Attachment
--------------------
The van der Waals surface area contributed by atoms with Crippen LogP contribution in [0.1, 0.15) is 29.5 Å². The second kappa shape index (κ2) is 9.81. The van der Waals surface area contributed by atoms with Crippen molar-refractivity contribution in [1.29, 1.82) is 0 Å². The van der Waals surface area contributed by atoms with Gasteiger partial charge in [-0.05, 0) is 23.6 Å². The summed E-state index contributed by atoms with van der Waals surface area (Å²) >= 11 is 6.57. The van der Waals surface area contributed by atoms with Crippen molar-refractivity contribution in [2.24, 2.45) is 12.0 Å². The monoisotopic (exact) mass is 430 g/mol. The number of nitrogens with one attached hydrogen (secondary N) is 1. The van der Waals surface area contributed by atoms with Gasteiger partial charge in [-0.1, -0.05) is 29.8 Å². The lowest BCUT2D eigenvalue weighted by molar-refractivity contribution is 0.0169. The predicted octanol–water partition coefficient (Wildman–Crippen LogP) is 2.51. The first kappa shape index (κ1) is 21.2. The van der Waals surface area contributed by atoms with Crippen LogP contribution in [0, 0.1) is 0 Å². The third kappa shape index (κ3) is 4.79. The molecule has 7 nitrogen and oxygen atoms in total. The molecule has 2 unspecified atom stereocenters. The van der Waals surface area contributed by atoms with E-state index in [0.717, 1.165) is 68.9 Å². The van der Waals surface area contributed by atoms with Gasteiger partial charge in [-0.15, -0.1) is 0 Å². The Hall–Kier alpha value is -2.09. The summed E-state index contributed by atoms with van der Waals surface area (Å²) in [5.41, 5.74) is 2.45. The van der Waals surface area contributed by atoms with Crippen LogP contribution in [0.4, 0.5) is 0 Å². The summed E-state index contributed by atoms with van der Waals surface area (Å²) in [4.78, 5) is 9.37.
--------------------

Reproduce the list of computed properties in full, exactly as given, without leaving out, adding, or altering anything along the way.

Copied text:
The van der Waals surface area contributed by atoms with Crippen LogP contribution in [0.1, 0.15) is 29.5 Å². The second kappa shape index (κ2) is 9.81. The van der Waals surface area contributed by atoms with Crippen molar-refractivity contribution in [1.29, 1.82) is 0 Å². The van der Waals surface area contributed by atoms with Gasteiger partial charge in [-0.05, 0) is 23.6 Å². The summed E-state index contributed by atoms with van der Waals surface area (Å²) >= 11 is 6.57. The van der Waals surface area contributed by atoms with Crippen molar-refractivity contribution in [2.24, 2.45) is 12.0 Å². The monoisotopic (exact) mass is 430 g/mol. The number of nitrogens with one attached hydrogen (secondary N) is 1. The van der Waals surface area contributed by atoms with Gasteiger partial charge in [-0.1, -0.05) is 29.8 Å². The lowest BCUT2D eigenvalue weighted by molar-refractivity contribution is 0.0169. The predicted octanol–water partition coefficient (Wildman–Crippen LogP) is 2.51. The first kappa shape index (κ1) is 21.2. The van der Waals surface area contributed by atoms with Crippen LogP contribution in [0, 0.1) is 0 Å². The third kappa shape index (κ3) is 4.79. The molecule has 7 nitrogen and oxygen atoms in total. The molecule has 2 unspecified atom stereocenters. The van der Waals surface area contributed by atoms with E-state index in [0.717, 1.165) is 68.9 Å². The van der Waals surface area contributed by atoms with Gasteiger partial charge in [-0.15, -0.1) is 0 Å². The Hall–Kier alpha value is -2.09. The summed E-state index contributed by atoms with van der Waals surface area (Å²) in [5.41, 5.74) is 2.45. The van der Waals surface area contributed by atoms with Crippen LogP contribution in [0.4, 0.5) is 0 Å². The summed E-state index contributed by atoms with van der Waals surface area (Å²) in [4.78, 5) is 9.37.